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Change of perspective

Yesterday I've finally decided to apply for a new job, as my current one no longer excites me. In fact, it has been this way for the last 9 months so it has been long time coming. Now that the decision had finally been made I am much more mellow about my current job. Whatever happens in the office, happens.

So far I have not been expanding too much effort on job searching but I did apply for this .Net Application Architect job, which if even I just get an interview, will make my boss jealous to no end.

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Dallas Summit

Right now I am sitting at the Newark Airport waiting for my flight to Dallas to arrive, blogging offline. Every year, Thomson brings technology people from all of their organisations together to Texas to exchange ideas, compare experience, and most important of all, do some networking. So for the next two days, I will be spending time with people I hardly know but hugely important to my career, talking shop and mixing business buzz words with technology TLA (Three Letter Acronym).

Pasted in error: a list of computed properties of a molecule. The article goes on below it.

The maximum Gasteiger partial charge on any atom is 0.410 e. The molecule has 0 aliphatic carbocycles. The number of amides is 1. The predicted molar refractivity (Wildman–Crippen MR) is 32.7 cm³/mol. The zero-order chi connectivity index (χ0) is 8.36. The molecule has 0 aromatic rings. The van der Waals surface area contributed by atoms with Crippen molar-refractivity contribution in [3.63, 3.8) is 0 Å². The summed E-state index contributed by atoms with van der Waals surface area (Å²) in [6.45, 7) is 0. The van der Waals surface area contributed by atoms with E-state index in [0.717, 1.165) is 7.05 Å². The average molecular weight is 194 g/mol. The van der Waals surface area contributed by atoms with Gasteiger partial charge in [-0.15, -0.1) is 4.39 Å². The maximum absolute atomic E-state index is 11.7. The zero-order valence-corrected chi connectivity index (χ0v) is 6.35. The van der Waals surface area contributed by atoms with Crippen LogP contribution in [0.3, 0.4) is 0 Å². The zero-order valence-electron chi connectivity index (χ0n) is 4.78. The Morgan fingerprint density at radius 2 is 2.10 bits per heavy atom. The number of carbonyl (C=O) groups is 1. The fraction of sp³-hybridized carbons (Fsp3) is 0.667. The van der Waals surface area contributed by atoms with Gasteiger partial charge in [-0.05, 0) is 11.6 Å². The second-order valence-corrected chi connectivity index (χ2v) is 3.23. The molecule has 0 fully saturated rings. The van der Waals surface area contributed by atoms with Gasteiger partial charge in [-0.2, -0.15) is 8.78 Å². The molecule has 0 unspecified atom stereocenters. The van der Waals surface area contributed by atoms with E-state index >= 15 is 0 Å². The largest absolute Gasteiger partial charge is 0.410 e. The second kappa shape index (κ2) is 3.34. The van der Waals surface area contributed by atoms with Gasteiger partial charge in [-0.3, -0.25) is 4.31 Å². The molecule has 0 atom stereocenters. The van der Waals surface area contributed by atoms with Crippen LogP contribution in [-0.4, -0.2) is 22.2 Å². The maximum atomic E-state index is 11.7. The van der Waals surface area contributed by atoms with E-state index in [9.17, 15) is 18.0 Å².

When my company was acquired by Thomson back in March, we almost missed the opportunity to be part of this technology summit since the deadline for registration had already passed. But after a few well placed calls to high level development management, invitations were extended to my boss and me. It would be a big loss for us if we were to miss this summit due to its annual nature. And my boss and I believe we can bring a lot to the Thomson organisation with our Agile practice and .Net development experience (Thomson has only recently started on both, whereas we have been doing them for over 3 years now). Conversely, Thomson’s extensive knowledge in business analysis, software development process, and functional testing with FIT (Functional Integration Testing) would be very useful for our own project.